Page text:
By Jim Newell
OAKLAND COUNTY — The North Oakland Community Coalition is partnering with local law enforcement for National Prescription Drug Take Back Day, an effort everyone involved hopes will keep prescription drugs out of the hands of those who don’t need them.
From 10 a.m. – 2 p.m. on Saturday, the NOCC and a team of volunteers will be at the Oakland County Sheriff’s Office Orion Township Substation and the Lake Orion Police Department encouraging residents to properly dispose of expired or unused prescription medication.
Oxford residents can also drop off medication at the Oxford Police Department, 22 W. Burdick St.
“This is a national event. The first one took place on Sept. 25, 2010 in an effort to really get a handle on, at that time, the growing opioid crisis happening in our country,” said Tonya Hamilton, executive director of the North Oakland Community Coalition. “It’s just an effort to educate communities about the importance of cleaning out home medicine cabinets and proper use and disposal of prescription of drugs.”
Items eligible for drop off are all prescribed medications, narcotics, pills and capsules, medication samples and pet medications. Be sure to remove all medication for the original containers and place them in an unmarked zip-lock bag.
Items that will not be accepted include sharp objects, liquids and I.V. medication, inhalers, personal care products, aerosol cans and thermometers.
“The disposal bins currently allow any medication in the form of a pill, including gel capsule pills, as well as patches. We cannot accept any kind of needle, sharps, injectable devices, liquids, or inhalers in the boxes,” said Sam Anker, communications coordinator for the NOCC.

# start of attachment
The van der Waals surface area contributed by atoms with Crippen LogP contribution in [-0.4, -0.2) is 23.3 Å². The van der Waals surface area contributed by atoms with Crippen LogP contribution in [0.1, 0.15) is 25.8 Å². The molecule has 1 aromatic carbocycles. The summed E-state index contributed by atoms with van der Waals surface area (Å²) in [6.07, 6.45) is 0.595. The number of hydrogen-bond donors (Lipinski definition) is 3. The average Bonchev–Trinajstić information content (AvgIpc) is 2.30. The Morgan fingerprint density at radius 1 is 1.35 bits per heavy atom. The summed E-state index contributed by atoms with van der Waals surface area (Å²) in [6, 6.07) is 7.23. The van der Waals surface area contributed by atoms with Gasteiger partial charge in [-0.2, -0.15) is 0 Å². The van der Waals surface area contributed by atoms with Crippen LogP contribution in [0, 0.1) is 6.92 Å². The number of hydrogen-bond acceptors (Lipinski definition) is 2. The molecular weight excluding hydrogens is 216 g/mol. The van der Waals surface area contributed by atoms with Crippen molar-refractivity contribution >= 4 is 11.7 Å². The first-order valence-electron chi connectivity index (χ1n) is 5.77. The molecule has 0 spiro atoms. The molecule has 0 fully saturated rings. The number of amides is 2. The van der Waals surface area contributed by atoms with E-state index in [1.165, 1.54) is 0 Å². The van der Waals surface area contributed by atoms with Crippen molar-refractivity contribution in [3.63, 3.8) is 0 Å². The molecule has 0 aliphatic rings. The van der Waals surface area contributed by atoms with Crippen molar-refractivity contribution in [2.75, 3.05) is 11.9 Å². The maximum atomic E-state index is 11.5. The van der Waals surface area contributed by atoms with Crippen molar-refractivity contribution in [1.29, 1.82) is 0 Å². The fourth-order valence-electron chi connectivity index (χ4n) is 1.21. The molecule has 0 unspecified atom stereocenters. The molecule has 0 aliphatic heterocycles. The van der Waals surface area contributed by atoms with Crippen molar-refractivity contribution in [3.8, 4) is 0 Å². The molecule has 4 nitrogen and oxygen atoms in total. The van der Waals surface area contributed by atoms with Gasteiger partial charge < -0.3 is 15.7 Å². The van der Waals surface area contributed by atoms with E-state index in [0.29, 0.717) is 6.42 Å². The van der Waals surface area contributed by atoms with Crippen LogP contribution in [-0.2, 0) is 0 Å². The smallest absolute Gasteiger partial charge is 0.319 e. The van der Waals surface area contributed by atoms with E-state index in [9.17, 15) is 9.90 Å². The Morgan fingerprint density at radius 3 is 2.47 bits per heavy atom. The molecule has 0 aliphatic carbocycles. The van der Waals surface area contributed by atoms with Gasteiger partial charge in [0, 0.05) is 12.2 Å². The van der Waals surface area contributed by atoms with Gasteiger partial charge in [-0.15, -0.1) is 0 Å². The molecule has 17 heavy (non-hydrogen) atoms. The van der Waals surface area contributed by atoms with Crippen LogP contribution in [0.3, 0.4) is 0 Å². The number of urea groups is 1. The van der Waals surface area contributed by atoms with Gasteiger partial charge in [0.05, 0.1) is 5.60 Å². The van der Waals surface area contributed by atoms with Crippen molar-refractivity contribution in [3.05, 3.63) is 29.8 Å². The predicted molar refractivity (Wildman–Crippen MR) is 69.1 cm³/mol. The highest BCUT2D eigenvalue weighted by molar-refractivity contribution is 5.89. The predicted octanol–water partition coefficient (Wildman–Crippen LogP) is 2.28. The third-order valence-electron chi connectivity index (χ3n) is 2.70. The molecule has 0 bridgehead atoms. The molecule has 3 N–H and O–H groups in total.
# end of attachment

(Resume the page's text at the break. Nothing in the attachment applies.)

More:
To properly dispose of pills, people should remove them from their original packaging and place them in a Ziplock bag, Hamilton says. “So, the only thing you’re putting in that disposal box is the Ziplock bag with pills. Take the prescription medication bottle home, remove the label, and throw it away.”
“Studies show us that a lot of our teens, a lot of our youth, get access to opioids and other prescription medication from medicine cabinets of their homes, their friends’ homes, their grandparents’ homes. We never know who might be visiting us and using the restrooms,” Hamilton said.
• One in three teens in the U.S. report having misused prescription drugs to get high, according to information from the NOCC.
• More than 60 percent of teens say prescription drugs are easy to get from home medicine cabinets.
Properly disposing of prescription medications also keeps those chemicals out of the water supply, so don’t just throw away medicine or flush them down the drain or toilet, Hamilton says.
The OCSO Orion Township Substation, 2323 Joslyn Rd., and the LOPD, 21 E. Church St., have disposal boxes in their lobbies all year so that anyone can drop off expired or unused prescription medications anytime the offices are open.
For more information and to find other collection sites, visit www.DEATakeBack.com.
Established in 2007, NOCC mission is to provide critical education and programs related to underage drinking, youth substance abuse and mental health to encourage a responsible community where healthy decision making is valued and where individuals and families thrive.
For more information, visit noccmi.org, or email email@example.com.
By Jim Newell